Mental scars. Attributed to having a sister who was two years younger.
The path of life rather unfairly involves the accumulation of skills. It is an undisputed fact that the gentle sex evolved greater manual dexterity after generations of housekeeping duties. How else to explain that Ringlets was first to cut up her own food? The pattern of life was set.
Comment from an otherwise loving mother: "Come on Sixpence, your sister can tie her own laces". Being asked by that same caring sibling: "Shall I teach you to tell the time?"
Screaming uncontrollably when I playfully peer into her bedroom wearing Mum's gas mask.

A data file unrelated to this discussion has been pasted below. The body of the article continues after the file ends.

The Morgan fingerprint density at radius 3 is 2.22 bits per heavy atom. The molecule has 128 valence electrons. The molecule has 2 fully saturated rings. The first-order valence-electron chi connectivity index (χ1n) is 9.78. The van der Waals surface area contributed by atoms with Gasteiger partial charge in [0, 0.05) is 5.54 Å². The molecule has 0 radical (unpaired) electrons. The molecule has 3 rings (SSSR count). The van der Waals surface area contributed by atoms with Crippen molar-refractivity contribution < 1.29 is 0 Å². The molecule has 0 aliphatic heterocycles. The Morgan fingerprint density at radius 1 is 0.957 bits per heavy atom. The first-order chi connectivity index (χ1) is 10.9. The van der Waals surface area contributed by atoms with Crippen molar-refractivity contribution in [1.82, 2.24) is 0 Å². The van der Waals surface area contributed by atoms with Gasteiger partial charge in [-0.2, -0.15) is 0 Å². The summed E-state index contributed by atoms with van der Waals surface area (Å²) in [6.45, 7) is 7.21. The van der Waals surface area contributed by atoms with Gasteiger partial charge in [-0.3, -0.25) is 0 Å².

Some skills were not threatening. Skipping, juggling with balls, Irish dancing, and many others were recognised as 'sissy', and a challenge that could safely be ignored. Other skills, peculiar to boys, mostly involving bodily functions and distance covered, are probably best left undiscussed.
Doing algebra homework; Ringlets, apparently intent only on Cat's Cradle, smugly announces: "That's three he's got wrong". Realising that the boy at the door, easily the best footballer in the district, wasn't calling for me.
Watching her play "Up the Lazy River" on Aunt Daisy's upright piano during a family singsong; knowing that she'd never had a lesson in her life.
Today, at the peak of my vintage, seeing her name and address listed as a winner alongside the cryptic crossword attempted each week. One significant transgression cannot be forgiven. She could have been a close friend with Muriel and her ponytail -- but wasn't.